Since it was published last week, the ground already has started to shift. According to the Des Moines Register, as a result of Iowa’s law against proof of vaccination, Spoon cancelled its show at Hoyt Sherman Place and moved it to Slowdown Sept. 9. Entry requires proof of full vaccination or a negative COVID test 48 hours prior to entry.

With 1% and Slowdown saying they’ll support these kinds of artist requests, I suspect you’ll see more vaccine-mandated shows popping up. Go to The Slowdown website and you’ll notice that the requirement is in place for Mannequin Pussy Sept. 17, Lightning Bolt Sept. 21, City and Colour Sept. 26, Indigo De Souza Oct. 2, and so on.

Meanwhile, the Sept. 16 Pixies show that was to be held outdoors outside of The Waiting Room has been cancelled due to Pixies canceling their tour. And everyone is wondering if this Saturday’s Elvis Costello concert (and fireworks extravaganza) in Memorial Park is still happening. No indication yet that it’ll be cancelled, but since it is a free event, anything could happen.

. ) ) ) .

Singer/songwriter/cellist Megan Siebe has a new record coming out called Swaying Steady on Grapefruit Records Aug. 27 (preorder here) You may know her from her work with Cursive, David Nance and Simon Joyner. The latest song from the album, “Whispers,” dropped under all our noses last week.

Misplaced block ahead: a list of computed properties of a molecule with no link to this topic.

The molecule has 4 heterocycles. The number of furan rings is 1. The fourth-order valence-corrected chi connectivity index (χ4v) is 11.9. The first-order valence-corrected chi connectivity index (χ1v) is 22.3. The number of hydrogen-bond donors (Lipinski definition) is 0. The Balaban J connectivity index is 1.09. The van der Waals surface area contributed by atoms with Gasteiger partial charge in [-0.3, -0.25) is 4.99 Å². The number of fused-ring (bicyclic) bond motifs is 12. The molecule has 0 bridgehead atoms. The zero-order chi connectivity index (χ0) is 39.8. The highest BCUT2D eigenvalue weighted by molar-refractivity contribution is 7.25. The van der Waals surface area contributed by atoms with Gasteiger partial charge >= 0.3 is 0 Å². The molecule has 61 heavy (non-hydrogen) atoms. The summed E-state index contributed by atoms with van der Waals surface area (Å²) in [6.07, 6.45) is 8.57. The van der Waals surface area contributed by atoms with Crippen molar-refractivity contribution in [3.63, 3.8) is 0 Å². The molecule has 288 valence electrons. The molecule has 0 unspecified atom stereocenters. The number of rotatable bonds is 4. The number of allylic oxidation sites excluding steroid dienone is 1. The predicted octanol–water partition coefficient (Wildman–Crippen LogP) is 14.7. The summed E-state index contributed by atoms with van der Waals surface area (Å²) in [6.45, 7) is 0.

Also with new music, former Omahan now Californian Brad Hoshaw dropped the first single from his upcoming album, Living on a Sliver, which is slated for release Oct. 22. The track “Spun Out & On the Run” is a bouncing indie rocker. Check it out below.

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Read Tim McMahan’s blog daily at Lazy-i.com — an online music magazine that includes feature interviews, reviews and news. The focus is on the national indie music scene with a special emphasis on the best original bands in the Omaha area. Copyright © 2021 Tim McMahan. All rights reserved.

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Live Review: Grocer at Reverb Lounge…

Category: Blog,Reviews — Tags: , , — @ 12:27 pm August 18, 2021

by Tim McMahan, Lazy-i.com

Philadelphia indie band Grocer at Reverb Lounge, Aug. 17, 2021.